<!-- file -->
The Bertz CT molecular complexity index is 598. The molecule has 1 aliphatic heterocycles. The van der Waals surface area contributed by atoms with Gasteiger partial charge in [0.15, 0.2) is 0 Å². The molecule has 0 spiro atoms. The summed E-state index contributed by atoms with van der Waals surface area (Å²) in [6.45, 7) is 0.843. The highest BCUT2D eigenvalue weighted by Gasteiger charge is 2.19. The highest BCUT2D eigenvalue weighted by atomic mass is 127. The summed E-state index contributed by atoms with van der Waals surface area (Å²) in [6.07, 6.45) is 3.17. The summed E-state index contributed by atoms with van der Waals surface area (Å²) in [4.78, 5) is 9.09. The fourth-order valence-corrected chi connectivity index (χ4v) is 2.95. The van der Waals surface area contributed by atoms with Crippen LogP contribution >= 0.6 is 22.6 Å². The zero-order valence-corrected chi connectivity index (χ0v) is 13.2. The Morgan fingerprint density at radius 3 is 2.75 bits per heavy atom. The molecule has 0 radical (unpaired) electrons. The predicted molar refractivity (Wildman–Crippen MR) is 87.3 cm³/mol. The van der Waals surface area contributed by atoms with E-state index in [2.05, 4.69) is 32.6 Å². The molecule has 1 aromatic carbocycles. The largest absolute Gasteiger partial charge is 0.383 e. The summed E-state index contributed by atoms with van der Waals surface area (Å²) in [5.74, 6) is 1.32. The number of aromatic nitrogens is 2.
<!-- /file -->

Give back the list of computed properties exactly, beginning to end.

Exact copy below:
The Bertz CT molecular complexity index is 598. The molecule has 1 aliphatic heterocycles. The van der Waals surface area contributed by atoms with Gasteiger partial charge in [0.15, 0.2) is 0 Å². The molecule has 0 spiro atoms. The summed E-state index contributed by atoms with van der Waals surface area (Å²) in [6.45, 7) is 0.843. The highest BCUT2D eigenvalue weighted by Gasteiger charge is 2.19. The highest BCUT2D eigenvalue weighted by atomic mass is 127. The summed E-state index contributed by atoms with van der Waals surface area (Å²) in [6.07, 6.45) is 3.17. The summed E-state index contributed by atoms with van der Waals surface area (Å²) in [4.78, 5) is 9.09. The fourth-order valence-corrected chi connectivity index (χ4v) is 2.95. The van der Waals surface area contributed by atoms with Crippen LogP contribution >= 0.6 is 22.6 Å². The zero-order valence-corrected chi connectivity index (χ0v) is 13.2. The Morgan fingerprint density at radius 3 is 2.75 bits per heavy atom. The molecule has 0 radical (unpaired) electrons. The predicted molar refractivity (Wildman–Crippen MR) is 87.3 cm³/mol. The van der Waals surface area contributed by atoms with E-state index in [2.05, 4.69) is 32.6 Å². The molecule has 1 aromatic carbocycles. The largest absolute Gasteiger partial charge is 0.383 e. The summed E-state index contributed by atoms with van der Waals surface area (Å²) in [5.74, 6) is 1.32. The number of aromatic nitrogens is 2.